Three years after completing One St George Wharf in London’s Vauxhall, St George is well on its way to the top of a striking residential skyscraper on the South Bank. Andy Pearson reports on how lessons learned from its last build have shaped the One Blackfriars scheme, and its unusual ‘sky garden’ balconies. Photography by Julian Anderson
Forty-four floors above London’s Blackfriars Road, 16 operatives are busy pouring concrete and readying the hydraulic jump-form for its next vault skywards, one jump closer to its final destination of floor 50, the top level of developer St George’s One Blackfriars. Designed by architect Ian Simpson, co-founder of SimpsonHaugh & Partners, this distinctive residential tower has already acquired the nickname “The Vase” in recognition of its curved, asymmetrical form. On its completion in early 2018, the tower will be home to 273 private residential flats.
One Blackfriars is the second 50 storey tower to be built by St George in London; the first was the Vauxhall Tower, part of the One St George Wharf, Vauxhall, which completed in January 2014. The developer is using the same construction team, including main contractor Multiplex, on One Blackfriars.
“The founding document for the construction of One Blackfriars included the lessons learned from construction of the tower at St George Wharf, which was compiled with our contractors, consultants and the design team, because that informed the innovations we would introduce on this project,” says Steve Kirwan, construction director at St George. “It is the natural evolution of keeping continuity of people and teams.”
On site, the most obvious manifestation of this is the jump-form rig perched on top of the tower. The tower’s core at St George Wharf was constructed using a slip-form rig. Slip-forming involves pouring concrete into a form continuously moving upwards. It is a very efficient system. However, the problem at Vauxhall was that all site work had to cease at 6pm every day to prevent noise affecting residents living near the site. “It gave us a lot of headaches because we could not run through the night, so the slip-forming became a stop-start process,” says Marcus Blake, managing director of St George City.
It was a similar situation at One Blackfriars with regard to residents and night-working so, instead of a slip-form rig, a hydraulic jump-form is being used. The jump-form allows the tower’s concrete core to be cast in sections, one floor at a time. The rig is also self-climbing so it places less of a demand on crane hook-time; aside from keeping the rig fed with steel reinforcement the crane is free to be used for other activities.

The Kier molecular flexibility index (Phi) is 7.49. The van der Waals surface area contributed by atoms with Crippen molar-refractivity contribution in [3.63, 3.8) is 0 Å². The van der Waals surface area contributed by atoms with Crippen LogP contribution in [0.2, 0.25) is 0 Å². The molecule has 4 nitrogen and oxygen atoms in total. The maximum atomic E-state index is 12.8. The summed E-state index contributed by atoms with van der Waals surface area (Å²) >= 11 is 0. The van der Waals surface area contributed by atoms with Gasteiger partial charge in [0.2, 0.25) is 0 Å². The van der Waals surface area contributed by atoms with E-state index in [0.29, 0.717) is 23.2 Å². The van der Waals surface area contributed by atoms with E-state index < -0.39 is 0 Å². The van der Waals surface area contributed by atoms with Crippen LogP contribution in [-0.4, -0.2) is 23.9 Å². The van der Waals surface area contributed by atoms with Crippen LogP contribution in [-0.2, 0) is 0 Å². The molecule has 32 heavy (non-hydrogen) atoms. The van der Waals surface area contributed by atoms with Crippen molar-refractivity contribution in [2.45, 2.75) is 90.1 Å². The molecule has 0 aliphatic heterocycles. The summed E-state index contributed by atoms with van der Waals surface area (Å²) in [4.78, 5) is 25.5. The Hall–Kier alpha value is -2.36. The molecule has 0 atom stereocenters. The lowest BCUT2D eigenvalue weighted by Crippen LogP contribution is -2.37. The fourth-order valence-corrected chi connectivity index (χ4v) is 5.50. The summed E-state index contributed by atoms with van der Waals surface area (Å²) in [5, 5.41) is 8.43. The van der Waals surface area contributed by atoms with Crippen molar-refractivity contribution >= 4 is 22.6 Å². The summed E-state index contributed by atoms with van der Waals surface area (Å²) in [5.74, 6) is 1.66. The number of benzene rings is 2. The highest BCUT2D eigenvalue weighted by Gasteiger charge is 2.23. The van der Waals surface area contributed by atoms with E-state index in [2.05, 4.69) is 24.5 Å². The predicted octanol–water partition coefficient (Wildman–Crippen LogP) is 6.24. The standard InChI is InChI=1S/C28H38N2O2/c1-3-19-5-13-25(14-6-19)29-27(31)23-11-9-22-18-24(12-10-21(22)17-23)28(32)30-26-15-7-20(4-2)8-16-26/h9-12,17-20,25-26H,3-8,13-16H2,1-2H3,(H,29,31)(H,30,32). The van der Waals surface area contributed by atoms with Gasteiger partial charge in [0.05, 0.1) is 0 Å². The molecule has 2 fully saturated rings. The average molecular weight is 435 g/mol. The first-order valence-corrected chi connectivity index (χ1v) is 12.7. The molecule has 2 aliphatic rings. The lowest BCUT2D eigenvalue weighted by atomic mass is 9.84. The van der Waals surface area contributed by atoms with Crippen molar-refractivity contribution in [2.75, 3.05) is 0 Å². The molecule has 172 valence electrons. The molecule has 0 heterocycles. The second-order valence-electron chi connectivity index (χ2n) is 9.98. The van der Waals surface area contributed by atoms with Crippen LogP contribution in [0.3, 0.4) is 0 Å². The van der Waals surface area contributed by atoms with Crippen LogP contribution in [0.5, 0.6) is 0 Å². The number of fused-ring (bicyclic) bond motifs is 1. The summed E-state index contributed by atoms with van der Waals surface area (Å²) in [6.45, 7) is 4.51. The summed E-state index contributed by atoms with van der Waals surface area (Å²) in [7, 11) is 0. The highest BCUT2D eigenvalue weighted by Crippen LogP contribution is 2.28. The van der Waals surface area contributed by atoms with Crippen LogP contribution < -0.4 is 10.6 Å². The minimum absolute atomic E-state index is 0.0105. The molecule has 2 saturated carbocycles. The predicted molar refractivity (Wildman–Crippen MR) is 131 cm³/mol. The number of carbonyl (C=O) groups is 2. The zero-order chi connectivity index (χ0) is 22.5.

Three floors below the jump-form rig, on level 41, is the first of a procession of trades working up the tower. Here, 60 operatives are installing the concrete floorplate, having cast the perimeter columns earlier. Hidden by the giant climbing perimeter screen wrapped around the top of building, the team is assembling reinforcement prior to the floor slab being cast. The climbing screen extends down four floors to protect operatives and prevent materials from dropping on to the site below. “The climbing screens are one of the key elements in driving the site,” says Blake.
Again, the design of the screen incorporates lessons learned from Vauxhall. “At St George Wharf we had screens that were hoisted upwards mechanically, either by the tower crane or by a mini-crane; here the screens raises itself hydraulically, eliminating the need for crane time,” Blake explains.
The perimeter screen’s diameter can be adjusted using sliding extension panels designed into the screens to avoid gaps occurring between each screen and the building’s curved floorplates. The southern end of the building slopes outwards at an angle of about 7o up to 32nd floor, the level with the largest floorplate. From here, the facade then slopes inward, towards the core, all the way up to the building’s glazed roof.
“Technically, designing the screens to accommodate the curvature and shape of the building was one of the hardest things we’ve engineered on this project,” explains Ian Pratt, project director for Multiplex, the project’s shell and core contractor.